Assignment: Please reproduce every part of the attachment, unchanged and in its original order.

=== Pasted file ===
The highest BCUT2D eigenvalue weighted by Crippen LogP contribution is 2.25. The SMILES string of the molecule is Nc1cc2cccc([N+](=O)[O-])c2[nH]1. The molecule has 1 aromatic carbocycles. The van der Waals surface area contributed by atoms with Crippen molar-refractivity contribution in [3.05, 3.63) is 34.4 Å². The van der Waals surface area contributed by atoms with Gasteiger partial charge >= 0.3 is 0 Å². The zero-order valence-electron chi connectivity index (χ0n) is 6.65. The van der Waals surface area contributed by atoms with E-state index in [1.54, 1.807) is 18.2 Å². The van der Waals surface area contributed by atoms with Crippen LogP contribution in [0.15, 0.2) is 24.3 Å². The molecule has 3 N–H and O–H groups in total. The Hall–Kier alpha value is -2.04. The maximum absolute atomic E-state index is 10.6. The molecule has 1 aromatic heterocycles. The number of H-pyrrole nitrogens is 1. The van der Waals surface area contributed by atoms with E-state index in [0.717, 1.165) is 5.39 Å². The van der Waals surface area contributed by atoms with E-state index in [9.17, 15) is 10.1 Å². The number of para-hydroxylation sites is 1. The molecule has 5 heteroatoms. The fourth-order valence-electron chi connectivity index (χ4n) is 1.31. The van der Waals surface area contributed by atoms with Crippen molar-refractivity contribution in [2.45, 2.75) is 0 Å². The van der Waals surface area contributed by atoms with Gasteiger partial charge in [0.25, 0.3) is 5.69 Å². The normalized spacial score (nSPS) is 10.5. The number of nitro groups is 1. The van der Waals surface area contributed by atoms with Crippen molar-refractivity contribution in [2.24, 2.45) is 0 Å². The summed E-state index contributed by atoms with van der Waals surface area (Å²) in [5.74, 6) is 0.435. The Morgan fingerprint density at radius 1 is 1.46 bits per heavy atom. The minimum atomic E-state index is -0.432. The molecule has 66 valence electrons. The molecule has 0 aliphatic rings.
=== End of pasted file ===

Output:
The highest BCUT2D eigenvalue weighted by Crippen LogP contribution is 2.25. The SMILES string of the molecule is Nc1cc2cccc([N+](=O)[O-])c2[nH]1. The molecule has 1 aromatic carbocycles. The van der Waals surface area contributed by atoms with Crippen molar-refractivity contribution in [3.05, 3.63) is 34.4 Å². The van der Waals surface area contributed by atoms with Gasteiger partial charge >= 0.3 is 0 Å². The zero-order valence-electron chi connectivity index (χ0n) is 6.65. The van der Waals surface area contributed by atoms with E-state index in [1.54, 1.807) is 18.2 Å². The van der Waals surface area contributed by atoms with Crippen LogP contribution in [0.15, 0.2) is 24.3 Å². The molecule has 3 N–H and O–H groups in total. The Hall–Kier alpha value is -2.04. The maximum absolute atomic E-state index is 10.6. The molecule has 1 aromatic heterocycles. The number of H-pyrrole nitrogens is 1. The van der Waals surface area contributed by atoms with E-state index in [0.717, 1.165) is 5.39 Å². The van der Waals surface area contributed by atoms with E-state index in [9.17, 15) is 10.1 Å². The number of para-hydroxylation sites is 1. The molecule has 5 heteroatoms. The fourth-order valence-electron chi connectivity index (χ4n) is 1.31. The van der Waals surface area contributed by atoms with Crippen molar-refractivity contribution in [2.45, 2.75) is 0 Å². The van der Waals surface area contributed by atoms with Gasteiger partial charge in [0.25, 0.3) is 5.69 Å². The normalized spacial score (nSPS) is 10.5. The number of nitro groups is 1. The van der Waals surface area contributed by atoms with Crippen molar-refractivity contribution in [2.24, 2.45) is 0 Å². The summed E-state index contributed by atoms with van der Waals surface area (Å²) in [5.74, 6) is 0.435. The Morgan fingerprint density at radius 1 is 1.46 bits per heavy atom. The minimum atomic E-state index is -0.432. The molecule has 66 valence electrons. The molecule has 0 aliphatic rings.